It's no surprise that Marvel launched an ongoing Black Widow series (the third issue is out this week) on the heels of the character's appearance in Iron Man 2 (played by Scarlett Johansson). What is surprising is how good it is.
Marjorie Liu, a novelist with only a few comics under her belt, has crafted a dark and intriguing spy tale that had me hooked with the first issue. She's matched with Daniel Acuna's exquisite art that blends his stunning pinup style with an atmospheric approach that really sells the series' mood and action.
The Black Widow is arguably the gold standard when it comes to female super spies in comics. But she's certainly not the only one. These five XX (chromosome) agents make Nick Fury* look like Maxwell Smart**.
1. Tara Chace
Fearless spy. Dangerous combatant. Self-destructive alcoholic. Tara Chase, a “minder” for Britain's Secret Intelligence Service in Greg Ruka's Queen & Country series, is the type of woman you want to take out a foreign dictator, not to take out for dinner. Tara's problem is that she's too good at her job as special operative, and that's lost her a lover, the father of her child and, some might argue, her mental stability. Although there are no plans for any more comics, Rucka is continuing Tara's exploits in his third Q&C novel.
2. Cameron Chase
She's such a good secret agent that hardly anyone nows who she is. Which is a shame for her short-lived series, Chase, a forgotten gem of the late 1990s (and if you know your comics history, that was a time of few gems). Less spy and more government agent, Chase works for the Department of Extranormal Operations, the U.S. agency in the DC Universe that keeps tabs on people with superpowers. Her secret: the ability to cancel out other people's superpowers. Cameron Chase was a smart, compelling character in a series–crisply written by D.C. Johnson and featuring early work by the incomparable J.H. Williams III—ahead of its time. I would be first in line to buy a revival of this title.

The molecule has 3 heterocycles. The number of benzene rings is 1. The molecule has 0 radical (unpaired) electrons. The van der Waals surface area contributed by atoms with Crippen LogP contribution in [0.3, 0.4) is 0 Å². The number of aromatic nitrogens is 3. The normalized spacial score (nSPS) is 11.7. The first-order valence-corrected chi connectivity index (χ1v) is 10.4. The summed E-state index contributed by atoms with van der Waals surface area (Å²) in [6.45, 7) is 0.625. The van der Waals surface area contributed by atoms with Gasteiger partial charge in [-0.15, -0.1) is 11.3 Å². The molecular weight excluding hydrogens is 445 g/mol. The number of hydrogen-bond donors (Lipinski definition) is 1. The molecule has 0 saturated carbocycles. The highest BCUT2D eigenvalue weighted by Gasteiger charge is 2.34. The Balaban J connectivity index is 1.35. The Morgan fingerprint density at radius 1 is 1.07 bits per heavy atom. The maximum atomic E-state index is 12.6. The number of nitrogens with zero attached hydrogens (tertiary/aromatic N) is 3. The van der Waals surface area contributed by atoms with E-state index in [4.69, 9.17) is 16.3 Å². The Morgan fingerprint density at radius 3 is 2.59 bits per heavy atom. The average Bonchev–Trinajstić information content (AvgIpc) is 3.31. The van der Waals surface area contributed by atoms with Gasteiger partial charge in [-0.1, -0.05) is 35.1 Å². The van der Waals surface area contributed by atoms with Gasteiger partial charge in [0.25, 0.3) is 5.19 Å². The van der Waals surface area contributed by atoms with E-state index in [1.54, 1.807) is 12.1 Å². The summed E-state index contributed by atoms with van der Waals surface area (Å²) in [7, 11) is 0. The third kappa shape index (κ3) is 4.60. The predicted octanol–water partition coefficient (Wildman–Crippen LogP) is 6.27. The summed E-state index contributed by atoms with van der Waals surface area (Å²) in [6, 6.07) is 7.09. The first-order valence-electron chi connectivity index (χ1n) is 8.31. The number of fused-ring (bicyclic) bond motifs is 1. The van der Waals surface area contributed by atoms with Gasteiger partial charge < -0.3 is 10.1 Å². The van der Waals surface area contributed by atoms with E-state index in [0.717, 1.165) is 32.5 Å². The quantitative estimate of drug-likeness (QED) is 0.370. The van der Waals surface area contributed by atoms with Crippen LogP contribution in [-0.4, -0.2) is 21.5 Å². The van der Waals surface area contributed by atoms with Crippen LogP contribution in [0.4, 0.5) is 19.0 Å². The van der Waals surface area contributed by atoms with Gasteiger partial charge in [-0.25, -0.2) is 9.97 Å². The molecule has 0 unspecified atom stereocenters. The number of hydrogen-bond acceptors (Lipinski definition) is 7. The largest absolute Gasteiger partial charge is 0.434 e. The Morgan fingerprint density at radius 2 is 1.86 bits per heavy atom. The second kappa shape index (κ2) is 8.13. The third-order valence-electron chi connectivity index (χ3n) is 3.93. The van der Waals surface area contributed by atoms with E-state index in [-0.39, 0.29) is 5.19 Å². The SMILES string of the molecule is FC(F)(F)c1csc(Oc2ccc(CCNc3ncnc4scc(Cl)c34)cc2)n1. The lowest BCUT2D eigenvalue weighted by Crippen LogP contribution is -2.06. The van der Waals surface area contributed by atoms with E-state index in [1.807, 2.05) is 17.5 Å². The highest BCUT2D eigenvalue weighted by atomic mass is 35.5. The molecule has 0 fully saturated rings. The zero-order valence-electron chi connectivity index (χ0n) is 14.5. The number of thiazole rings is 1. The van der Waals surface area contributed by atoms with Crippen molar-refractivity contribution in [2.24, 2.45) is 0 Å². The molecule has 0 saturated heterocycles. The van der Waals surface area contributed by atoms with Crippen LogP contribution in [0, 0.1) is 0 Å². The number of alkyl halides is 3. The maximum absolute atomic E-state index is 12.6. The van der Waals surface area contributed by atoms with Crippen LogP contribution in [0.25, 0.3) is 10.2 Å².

3. La Contessa Valentina Allegra de Fontaine
Val's here less because she's an awesome spy and more because she was awesomely conceived from the stylish mind of Jim Steranko, who took the '60s sexiness of a Bond girl and made her James Bond. Steranko created Val as a lover for Nick Fury and also an equal, someone who could kick his ass inside and outside the bedroom (you know spies and their kinky sex). Recently, writer Jonathan Hickman has added a sinister spin to the former S.H.I.E.L.D. agent in his well-done Secret Warriors series, giving Val another reason to kick Nick's ass.
4. Amanda Waller
Before Judi Dench turned MI-6's M into a ball buster, there was “The Wall.” Amanda Waller has become the kind of Machiavellian, amoral badass that's usually the exclusive domain of men. In the late 1980s series Suicide Squad, John Ostrander and his late wife Kim Yale developed Waller into a layered, multidimensional leader of Task Force X, a woman with a conscience to stand against government corruption but dedicated enough to her job to massacre a criminal cartel in cold blood without compunction. The other thing that makes Waller my favorite secret agent: She's an older, larger black woman, and if you look at this list, that's a rarity in the female spy department.
5. The Shark
One of the best spy graphic novels of the past decade has been Matt Kindt's Super Spy, which collects a series of interconnected vignettes that were originally published online. The enigmatic Sharklink “The Shark” swims beneath the surface of the book as almost a boogeyman for members of the spycraft community. Her fellow spies knows she's “the best assassin and operative in Europe” even if they don't know who she is. It's in the brutal “Looking Glass” chapter that you find out just how deadly The Shark is as she battles with a contemporary to the bloody death on a building ledge. And if you think Kindt should write and draw his own Black Widow story, don't worry, he has, and it's pretty fab.
Other comics to check out this week
- DMZ #54 The best monthly comic book on the shelves. If you're not picking up this look at a United States in civil War–with New York City as the demilitarized zone between warring factions–then why are you even reading comics?
- New Avengers #1 It's the launch of the … 2, 3, carry the 1 … fourth and final regular title in Marvel's Avenger franchise.
- Naoki Urasawa 20th Century Boys, Vol. 9 Urasawa's Pluto might be finished, but his manga series about childhood friends trying to stop their own plans to end the world is still going strong.